Thatch,Flowers, and Frogs

 

Spring is here, and has brought with it the exciting rejuvenation of the thatch on the oldest part of the Hundred House Hotel, the beautiful 15th century barn.This is part of ongoing restoration of this historic building, which began in 1986 when the Phillips family undertook the task of creating their hotel, restaurant and beautiful gardens.

The barn before it's new look, it was last re thatched in 1961!

The barn before it’s new look, it was last re thatched in 1961!

 

 

 

 

 

 

 

 

 

I was lucky enough to be able to grab a few moments with master thatcher of 16 years, Paul Draycott, to find out a little more about his craft.

As a novice to the world of thatch,it surprised me that the material used is not straw,but water reed, sourced from East Anglia, or further afield as demand dictates. Water Reed is a naturally water resistant material, which has been used for centuries to protect homes and other dwellings from the elements.

To create a traditional thatched roof, the thatcher lays bundles, of up to 6 foot in length, on top of each other to create an impenetrable layer. The final roof is around 12 inches thick, and relies on the forces of gravity to help the ensure the wind, rain and snow to flow down the thatch.

 

Bundles of water reed, ready to be layered.

Bundles of water reed, ready to be layered.

 

Layers are built up to create an impenetrable surface.

Layers are built up to create an impenetrable surface.

The completed thatch will last around 40 years, so Paul does not expect to have to return, other than to carry out scheduled maintenance to the ridge, which will happen around every ten years. Paul works all over the region , sometimes driving for over two hours to reach a location. This creates some amusement for his associates in the South West, who have a short walk to their daily labours, so Paul finds working near to his home town a welcome change. Paul estimates that his work here will take around six weeks, and as you can see it is pretty close to completion.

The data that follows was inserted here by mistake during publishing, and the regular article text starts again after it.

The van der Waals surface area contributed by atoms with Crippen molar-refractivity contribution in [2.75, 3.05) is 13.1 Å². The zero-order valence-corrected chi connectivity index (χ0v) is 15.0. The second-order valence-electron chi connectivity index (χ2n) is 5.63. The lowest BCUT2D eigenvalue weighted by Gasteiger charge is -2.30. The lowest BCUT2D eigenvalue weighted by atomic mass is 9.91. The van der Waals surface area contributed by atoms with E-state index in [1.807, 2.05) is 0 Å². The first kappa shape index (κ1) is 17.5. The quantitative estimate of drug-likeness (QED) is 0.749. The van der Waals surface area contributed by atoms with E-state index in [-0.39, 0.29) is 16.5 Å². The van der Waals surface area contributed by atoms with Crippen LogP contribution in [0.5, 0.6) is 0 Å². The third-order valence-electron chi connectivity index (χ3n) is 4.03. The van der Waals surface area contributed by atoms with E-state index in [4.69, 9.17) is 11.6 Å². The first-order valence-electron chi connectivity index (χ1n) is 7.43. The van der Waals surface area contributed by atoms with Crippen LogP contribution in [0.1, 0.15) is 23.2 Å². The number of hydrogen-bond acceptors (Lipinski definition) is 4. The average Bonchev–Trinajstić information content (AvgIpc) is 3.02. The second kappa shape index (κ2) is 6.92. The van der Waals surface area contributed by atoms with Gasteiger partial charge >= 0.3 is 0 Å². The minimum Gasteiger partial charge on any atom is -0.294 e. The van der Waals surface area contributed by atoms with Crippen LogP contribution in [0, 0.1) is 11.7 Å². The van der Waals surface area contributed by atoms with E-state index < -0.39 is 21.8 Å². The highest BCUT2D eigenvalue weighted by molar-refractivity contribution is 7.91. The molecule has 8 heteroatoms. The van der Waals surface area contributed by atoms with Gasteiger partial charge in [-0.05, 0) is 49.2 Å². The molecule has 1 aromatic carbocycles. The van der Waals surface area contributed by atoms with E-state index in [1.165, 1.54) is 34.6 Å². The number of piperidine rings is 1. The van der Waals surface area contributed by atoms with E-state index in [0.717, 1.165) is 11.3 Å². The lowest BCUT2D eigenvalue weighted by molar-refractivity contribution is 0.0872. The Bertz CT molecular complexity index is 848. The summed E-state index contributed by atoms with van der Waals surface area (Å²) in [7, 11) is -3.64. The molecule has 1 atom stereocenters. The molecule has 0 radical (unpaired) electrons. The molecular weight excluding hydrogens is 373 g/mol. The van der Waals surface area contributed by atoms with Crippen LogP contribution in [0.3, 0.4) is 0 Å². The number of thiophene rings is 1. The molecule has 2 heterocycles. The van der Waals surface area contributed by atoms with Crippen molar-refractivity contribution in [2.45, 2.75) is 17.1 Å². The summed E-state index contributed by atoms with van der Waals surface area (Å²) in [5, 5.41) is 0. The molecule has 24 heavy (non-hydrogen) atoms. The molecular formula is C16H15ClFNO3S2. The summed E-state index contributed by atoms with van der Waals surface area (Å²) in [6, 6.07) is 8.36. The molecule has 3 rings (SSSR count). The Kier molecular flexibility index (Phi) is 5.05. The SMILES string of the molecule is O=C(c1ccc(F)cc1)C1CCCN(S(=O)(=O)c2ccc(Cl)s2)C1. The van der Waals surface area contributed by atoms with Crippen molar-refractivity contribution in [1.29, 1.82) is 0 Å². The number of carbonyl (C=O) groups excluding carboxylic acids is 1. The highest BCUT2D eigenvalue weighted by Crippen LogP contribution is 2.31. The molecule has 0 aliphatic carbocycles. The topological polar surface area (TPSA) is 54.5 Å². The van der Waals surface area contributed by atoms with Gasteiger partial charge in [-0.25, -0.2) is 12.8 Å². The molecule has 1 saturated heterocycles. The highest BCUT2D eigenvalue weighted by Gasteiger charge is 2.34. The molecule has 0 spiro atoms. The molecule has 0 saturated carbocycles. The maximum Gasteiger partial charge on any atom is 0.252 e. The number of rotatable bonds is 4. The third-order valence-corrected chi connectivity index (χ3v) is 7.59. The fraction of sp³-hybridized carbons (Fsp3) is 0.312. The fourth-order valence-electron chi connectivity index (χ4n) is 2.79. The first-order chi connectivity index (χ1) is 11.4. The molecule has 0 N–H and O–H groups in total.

Stuart inspecting progress

Stuart inspecting progress

 

Jo braving the ladders to take a closer look at the craftsmanship.

Jo braving the ladders to take a closer look at the craftsmanship.

 

 

The last part of the thatch will be Paul’s signature pheasant, which he uses to identify his work…..you can spot them around the county, recent locations include a boat house in Himley, and a cottage in nearby Ackleton.

The ridge is almost complete, ready for the attachment of Paul's signature pheasant.

The ridge is almost complete, ready for the attachment of Paul’s signature pheasant.

 

 

 

 

 

 

 

 

 

Hundred House Time Capsule

To add a little Hundred House flair, and to add even more history to this beautiful building, the team have created a time capsule, which is secured in the roof, ready to be opened  at the next replacement in forty years time. The capsule includes memories of significant events, alongside details of the day to day running of the hotel, which will delight future generations of the Phillips family,and their guests as well as providing a little surprise for the next thatcher !

Stuart handing over the timecapsule.

Stuart handing over the time capsule

 

 

 

 

 

 

 

 

OLYMPUS DIGITAL CAMERA“Ta-da…….The Finished Article!”

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……..and two Pheasants, mates for the next 40 odd years!

Spring has also brought excitement in the gardens. Alongside the beautiful blooms in the pots and borders, the Hundred House has it’s very own frog nursery! They are already delighting guests who are taking advantage of the beautiful spring weather.

Spring really has sprung!

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Hyancinths ready to welcome guests

Hyancinths ready to welcome guests

 

 



Frogs and Tadpoles enjoying the sunshine.

Frogs and Tadpoles enjoying the sunshine.